After an enjoyable lunch and a quick stretch of the legs, it was back into the boardroom for our afternoon lectures on Developmental Editing: the Editing Skills Every Writer Needs.
Jenner Lichtwark, from Millwheel Press, was one of our sponsors, and also our third lecturer. She has worked as a journalist, and is a freelance editor, publisher and author. Her presentation was on Voice, Backstory and Staying on Track.
She spoke of the importance of choosing the right time in the narrative to begin—reinforcing the mantra of “start late, leave early”—and selecting the right narrator, and voice, to write in. If one character is the focus of your story, and appears in every scene, then first person is the best option for you: it allows the writing style to be more colloquial, and more personal, creating a greater intimacy. She also recommended that the writer stay open to changing characters if the plot demands it.
After Voice we delved into Plot and the importance of keeping the story on track. The plot must be structured so that the ending is the end of the story you started to tell, and that you haven’t meandered off on a wild tangent. Even for pantser writers like myself, it is best to have the skeleton of the story in mind although, like a skeleton, it will require bones to make it work. How to cope when you do feel your work has wandered away off into the wild woods (a common cause of Writer’s Block)? Go back to where you strayed from the path, and choose the trail that gets you closer to the end you had intended!
Backstory is a case of the “Iceberg Theory”: the writer needs to know everything, or almost everything, but the reader only needs to know what is relevant to the plot. Dripfeed it in early to foreshadow future events. Hint at it in conversations and action. Beware of info-dumping paragraphs of exposition, you’ll lose the reader’s interest.
And, most importantly, you don’t need to resolve every bit of backstory. It’s always fun to leave a few threads hanging and the reader hungry for more —thus opening the path to a sequel, leaving it up to the reader’s imagination or, heck, who knows, you may even inspire fanfiction!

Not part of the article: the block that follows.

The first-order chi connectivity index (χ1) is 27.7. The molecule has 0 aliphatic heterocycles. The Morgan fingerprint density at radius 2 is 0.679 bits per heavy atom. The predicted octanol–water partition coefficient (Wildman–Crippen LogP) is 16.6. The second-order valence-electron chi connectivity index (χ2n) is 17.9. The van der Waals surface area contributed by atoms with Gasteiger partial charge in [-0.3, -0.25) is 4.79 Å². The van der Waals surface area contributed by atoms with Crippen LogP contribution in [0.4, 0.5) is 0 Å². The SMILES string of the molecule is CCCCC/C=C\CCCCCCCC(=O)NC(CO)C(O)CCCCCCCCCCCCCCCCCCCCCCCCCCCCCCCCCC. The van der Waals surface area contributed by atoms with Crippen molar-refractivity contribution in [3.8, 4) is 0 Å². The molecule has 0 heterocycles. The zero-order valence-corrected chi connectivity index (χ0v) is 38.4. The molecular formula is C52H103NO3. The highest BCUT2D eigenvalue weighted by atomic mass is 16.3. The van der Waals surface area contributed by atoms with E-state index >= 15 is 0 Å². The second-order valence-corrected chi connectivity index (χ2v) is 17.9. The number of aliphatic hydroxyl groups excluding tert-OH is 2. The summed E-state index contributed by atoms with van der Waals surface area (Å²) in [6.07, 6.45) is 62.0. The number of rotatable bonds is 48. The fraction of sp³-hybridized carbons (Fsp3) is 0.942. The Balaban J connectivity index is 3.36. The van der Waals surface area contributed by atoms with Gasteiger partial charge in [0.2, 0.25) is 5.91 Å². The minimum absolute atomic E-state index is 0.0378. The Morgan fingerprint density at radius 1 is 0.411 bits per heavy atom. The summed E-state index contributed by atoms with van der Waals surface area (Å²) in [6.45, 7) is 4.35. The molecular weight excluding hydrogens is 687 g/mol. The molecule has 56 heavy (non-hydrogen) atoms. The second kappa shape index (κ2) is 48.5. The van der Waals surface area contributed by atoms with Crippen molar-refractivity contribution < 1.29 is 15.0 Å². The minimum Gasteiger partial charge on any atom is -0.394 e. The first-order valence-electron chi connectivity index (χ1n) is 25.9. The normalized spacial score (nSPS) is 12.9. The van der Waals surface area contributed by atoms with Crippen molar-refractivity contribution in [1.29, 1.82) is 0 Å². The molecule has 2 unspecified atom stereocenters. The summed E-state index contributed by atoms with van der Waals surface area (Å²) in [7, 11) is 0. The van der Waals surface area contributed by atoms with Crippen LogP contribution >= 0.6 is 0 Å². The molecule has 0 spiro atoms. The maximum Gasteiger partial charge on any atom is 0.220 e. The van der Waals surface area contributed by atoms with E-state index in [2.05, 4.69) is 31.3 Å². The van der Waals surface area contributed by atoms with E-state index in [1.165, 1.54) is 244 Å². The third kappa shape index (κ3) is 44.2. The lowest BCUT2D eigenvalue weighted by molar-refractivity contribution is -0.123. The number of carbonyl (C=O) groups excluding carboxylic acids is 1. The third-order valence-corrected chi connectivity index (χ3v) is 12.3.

Our final speaker was Dr. Shelley Chappell. She has a PhD in literature and works as an advisor at the University of Canterbury. She spoke to us on Literary Criticism.
Literary Criticism, for those of us who have not studied it at university, is the analysis, interpretation, classification and evaluation of literature. And it proved to be quite an insightful lecture. First, she suggested that we look beyond the plot and into genre, setting, structure, characterisation, audience, theme and more. She then talked us through the process of close-reading, looking for insights into the story such as recurring motifs, metaphoric representations/imagery and into structure such as sentence length, use of words, repetition (intentional, or not?). We were then encouraged to practice close-reading on a sample she handed to us (or on our own work), which turned out to be more of a challenge than I would have expected.
Finally, we looked deeper into the subconscious messages we might be conveying in our stories, such as playing to clichés and tropes, as well as unintentially incorporating prejudices, or things that could be perceived as prejudices. This was a little disconcerting for me, as it illuminated some issues in my own novels, which I may have to be careful with.
After that, many of the attendees departed, with much to think on, educated and, hopefully, inspired. Those receiving critiques remained, to await their ten minute slot with the chosen editor. Overall, I felt enlightened, not just by new knowledge gained, but also by the feeling of connection and kinship with my fellow writers.
Our next workshop, Marketing for Writers, will be held on Sunday, May 22nd, 2016.